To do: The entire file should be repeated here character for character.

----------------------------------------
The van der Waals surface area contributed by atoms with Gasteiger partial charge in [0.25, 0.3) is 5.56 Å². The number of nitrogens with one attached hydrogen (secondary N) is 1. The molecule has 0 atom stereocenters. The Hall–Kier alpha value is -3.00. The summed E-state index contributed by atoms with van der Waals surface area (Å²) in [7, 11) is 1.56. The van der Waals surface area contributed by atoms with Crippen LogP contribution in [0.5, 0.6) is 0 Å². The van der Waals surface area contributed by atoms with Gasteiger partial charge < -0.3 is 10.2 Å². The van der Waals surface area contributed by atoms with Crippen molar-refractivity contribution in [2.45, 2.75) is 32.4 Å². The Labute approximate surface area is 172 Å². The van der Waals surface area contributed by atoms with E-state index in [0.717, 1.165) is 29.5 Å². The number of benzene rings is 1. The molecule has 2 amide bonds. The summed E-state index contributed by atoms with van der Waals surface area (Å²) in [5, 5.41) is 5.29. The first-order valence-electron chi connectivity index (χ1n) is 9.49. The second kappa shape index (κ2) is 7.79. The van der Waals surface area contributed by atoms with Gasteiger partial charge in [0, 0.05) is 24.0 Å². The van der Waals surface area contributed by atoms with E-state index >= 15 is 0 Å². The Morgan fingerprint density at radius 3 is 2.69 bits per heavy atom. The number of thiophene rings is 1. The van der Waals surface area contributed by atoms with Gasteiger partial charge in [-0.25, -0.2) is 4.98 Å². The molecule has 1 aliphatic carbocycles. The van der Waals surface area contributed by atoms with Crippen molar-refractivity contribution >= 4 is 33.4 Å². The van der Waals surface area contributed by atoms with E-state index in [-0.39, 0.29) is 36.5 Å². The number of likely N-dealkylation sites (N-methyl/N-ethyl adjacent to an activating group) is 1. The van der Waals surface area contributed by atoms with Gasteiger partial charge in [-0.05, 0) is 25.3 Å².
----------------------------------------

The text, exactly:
The van der Waals surface area contributed by atoms with Gasteiger partial charge in [0.25, 0.3) is 5.56 Å². The number of nitrogens with one attached hydrogen (secondary N) is 1. The molecule has 0 atom stereocenters. The Hall–Kier alpha value is -3.00. The summed E-state index contributed by atoms with van der Waals surface area (Å²) in [7, 11) is 1.56. The van der Waals surface area contributed by atoms with Crippen LogP contribution in [0.5, 0.6) is 0 Å². The van der Waals surface area contributed by atoms with Gasteiger partial charge < -0.3 is 10.2 Å². The van der Waals surface area contributed by atoms with Crippen molar-refractivity contribution in [2.45, 2.75) is 32.4 Å². The Labute approximate surface area is 172 Å². The van der Waals surface area contributed by atoms with E-state index in [0.717, 1.165) is 29.5 Å². The number of benzene rings is 1. The molecule has 2 amide bonds. The summed E-state index contributed by atoms with van der Waals surface area (Å²) in [5, 5.41) is 5.29. The first-order valence-electron chi connectivity index (χ1n) is 9.49. The second kappa shape index (κ2) is 7.79. The van der Waals surface area contributed by atoms with Gasteiger partial charge in [0, 0.05) is 24.0 Å². The van der Waals surface area contributed by atoms with E-state index >= 15 is 0 Å². The Morgan fingerprint density at radius 3 is 2.69 bits per heavy atom. The number of thiophene rings is 1. The van der Waals surface area contributed by atoms with Gasteiger partial charge in [-0.25, -0.2) is 4.98 Å². The molecule has 1 aliphatic carbocycles. The van der Waals surface area contributed by atoms with Crippen molar-refractivity contribution >= 4 is 33.4 Å². The van der Waals surface area contributed by atoms with E-state index in [-0.39, 0.29) is 36.5 Å². The number of likely N-dealkylation sites (N-methyl/N-ethyl adjacent to an activating group) is 1. The van der Waals surface area contributed by atoms with Gasteiger partial charge in [-0.05, 0) is 25.3 Å².